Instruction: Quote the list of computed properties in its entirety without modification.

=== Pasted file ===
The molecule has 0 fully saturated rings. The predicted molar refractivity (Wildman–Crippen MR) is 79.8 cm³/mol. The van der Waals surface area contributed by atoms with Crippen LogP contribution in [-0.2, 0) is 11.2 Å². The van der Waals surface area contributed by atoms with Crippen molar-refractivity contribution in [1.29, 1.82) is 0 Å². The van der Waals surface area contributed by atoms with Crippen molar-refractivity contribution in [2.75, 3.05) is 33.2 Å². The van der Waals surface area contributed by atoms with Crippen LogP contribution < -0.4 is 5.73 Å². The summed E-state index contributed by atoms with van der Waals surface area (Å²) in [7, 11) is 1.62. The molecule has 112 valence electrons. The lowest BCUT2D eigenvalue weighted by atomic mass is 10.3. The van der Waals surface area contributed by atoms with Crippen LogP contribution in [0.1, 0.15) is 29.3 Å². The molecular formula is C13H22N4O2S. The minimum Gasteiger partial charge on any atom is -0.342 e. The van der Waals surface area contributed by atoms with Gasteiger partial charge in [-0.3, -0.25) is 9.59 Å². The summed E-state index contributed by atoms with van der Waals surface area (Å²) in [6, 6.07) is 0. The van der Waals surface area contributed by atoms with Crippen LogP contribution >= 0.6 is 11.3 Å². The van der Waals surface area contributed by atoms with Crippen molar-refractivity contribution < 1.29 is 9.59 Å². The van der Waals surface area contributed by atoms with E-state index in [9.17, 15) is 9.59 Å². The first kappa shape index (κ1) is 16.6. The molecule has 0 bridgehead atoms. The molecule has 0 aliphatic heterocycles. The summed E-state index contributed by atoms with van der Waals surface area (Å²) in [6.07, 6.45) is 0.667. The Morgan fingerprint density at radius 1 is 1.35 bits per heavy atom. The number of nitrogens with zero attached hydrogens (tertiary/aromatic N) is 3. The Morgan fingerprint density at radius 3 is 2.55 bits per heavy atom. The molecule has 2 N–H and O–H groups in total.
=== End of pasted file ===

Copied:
The molecule has 0 fully saturated rings. The predicted molar refractivity (Wildman–Crippen MR) is 79.8 cm³/mol. The van der Waals surface area contributed by atoms with Crippen LogP contribution in [-0.2, 0) is 11.2 Å². The van der Waals surface area contributed by atoms with Crippen molar-refractivity contribution in [1.29, 1.82) is 0 Å². The van der Waals surface area contributed by atoms with Crippen molar-refractivity contribution in [2.75, 3.05) is 33.2 Å². The van der Waals surface area contributed by atoms with Crippen LogP contribution < -0.4 is 5.73 Å². The summed E-state index contributed by atoms with van der Waals surface area (Å²) in [7, 11) is 1.62. The molecule has 112 valence electrons. The lowest BCUT2D eigenvalue weighted by atomic mass is 10.3. The van der Waals surface area contributed by atoms with Crippen LogP contribution in [0.1, 0.15) is 29.3 Å². The molecular formula is C13H22N4O2S. The minimum Gasteiger partial charge on any atom is -0.342 e. The van der Waals surface area contributed by atoms with Gasteiger partial charge in [-0.3, -0.25) is 9.59 Å². The summed E-state index contributed by atoms with van der Waals surface area (Å²) in [6, 6.07) is 0. The van der Waals surface area contributed by atoms with Crippen LogP contribution >= 0.6 is 11.3 Å². The van der Waals surface area contributed by atoms with Crippen molar-refractivity contribution < 1.29 is 9.59 Å². The van der Waals surface area contributed by atoms with E-state index in [9.17, 15) is 9.59 Å². The first kappa shape index (κ1) is 16.6. The molecule has 0 bridgehead atoms. The molecule has 0 aliphatic heterocycles. The summed E-state index contributed by atoms with van der Waals surface area (Å²) in [6.07, 6.45) is 0.667. The Morgan fingerprint density at radius 1 is 1.35 bits per heavy atom. The number of nitrogens with zero attached hydrogens (tertiary/aromatic N) is 3. The Morgan fingerprint density at radius 3 is 2.55 bits per heavy atom. The molecule has 2 N–H and O–H groups in total.